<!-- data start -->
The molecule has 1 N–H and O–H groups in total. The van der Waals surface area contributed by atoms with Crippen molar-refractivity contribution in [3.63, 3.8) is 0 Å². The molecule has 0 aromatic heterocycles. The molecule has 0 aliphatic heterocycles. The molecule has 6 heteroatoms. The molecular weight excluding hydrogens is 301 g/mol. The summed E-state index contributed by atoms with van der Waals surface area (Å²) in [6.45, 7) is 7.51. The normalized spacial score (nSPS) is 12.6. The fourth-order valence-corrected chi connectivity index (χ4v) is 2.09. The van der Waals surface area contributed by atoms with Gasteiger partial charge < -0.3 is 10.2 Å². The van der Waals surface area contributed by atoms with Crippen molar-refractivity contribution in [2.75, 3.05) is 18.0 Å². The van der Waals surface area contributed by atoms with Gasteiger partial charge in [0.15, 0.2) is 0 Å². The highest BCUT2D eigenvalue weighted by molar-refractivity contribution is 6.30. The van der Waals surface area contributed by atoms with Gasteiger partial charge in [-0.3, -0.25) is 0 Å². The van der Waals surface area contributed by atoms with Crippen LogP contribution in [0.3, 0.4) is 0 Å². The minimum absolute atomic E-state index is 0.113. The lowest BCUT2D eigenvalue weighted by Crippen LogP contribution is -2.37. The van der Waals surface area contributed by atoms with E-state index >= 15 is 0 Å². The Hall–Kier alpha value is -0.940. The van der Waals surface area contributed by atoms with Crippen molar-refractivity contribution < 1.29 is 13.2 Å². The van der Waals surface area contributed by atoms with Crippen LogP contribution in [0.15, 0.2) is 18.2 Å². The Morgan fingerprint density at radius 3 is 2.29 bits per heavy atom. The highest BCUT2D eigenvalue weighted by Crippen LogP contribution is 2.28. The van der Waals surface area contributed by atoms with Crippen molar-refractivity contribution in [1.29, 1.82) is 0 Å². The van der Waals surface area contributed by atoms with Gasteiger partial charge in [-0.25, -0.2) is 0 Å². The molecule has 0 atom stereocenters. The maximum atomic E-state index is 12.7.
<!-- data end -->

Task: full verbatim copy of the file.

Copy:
The molecule has 1 N–H and O–H groups in total. The van der Waals surface area contributed by atoms with Crippen molar-refractivity contribution in [3.63, 3.8) is 0 Å². The molecule has 0 aromatic heterocycles. The molecule has 0 aliphatic heterocycles. The molecule has 6 heteroatoms. The molecular weight excluding hydrogens is 301 g/mol. The summed E-state index contributed by atoms with van der Waals surface area (Å²) in [6.45, 7) is 7.51. The normalized spacial score (nSPS) is 12.6. The fourth-order valence-corrected chi connectivity index (χ4v) is 2.09. The van der Waals surface area contributed by atoms with Gasteiger partial charge < -0.3 is 10.2 Å². The van der Waals surface area contributed by atoms with Crippen molar-refractivity contribution in [2.75, 3.05) is 18.0 Å². The van der Waals surface area contributed by atoms with Gasteiger partial charge in [0.15, 0.2) is 0 Å². The highest BCUT2D eigenvalue weighted by molar-refractivity contribution is 6.30. The van der Waals surface area contributed by atoms with Gasteiger partial charge in [-0.3, -0.25) is 0 Å². The van der Waals surface area contributed by atoms with Crippen LogP contribution in [0.3, 0.4) is 0 Å². The minimum absolute atomic E-state index is 0.113. The lowest BCUT2D eigenvalue weighted by Crippen LogP contribution is -2.37. The van der Waals surface area contributed by atoms with E-state index >= 15 is 0 Å². The Hall–Kier alpha value is -0.940. The van der Waals surface area contributed by atoms with Crippen molar-refractivity contribution < 1.29 is 13.2 Å². The van der Waals surface area contributed by atoms with Crippen LogP contribution in [0.15, 0.2) is 18.2 Å². The Morgan fingerprint density at radius 3 is 2.29 bits per heavy atom. The highest BCUT2D eigenvalue weighted by Crippen LogP contribution is 2.28. The van der Waals surface area contributed by atoms with Crippen molar-refractivity contribution in [1.29, 1.82) is 0 Å². The van der Waals surface area contributed by atoms with Gasteiger partial charge in [-0.25, -0.2) is 0 Å². The molecule has 0 atom stereocenters. The maximum atomic E-state index is 12.7.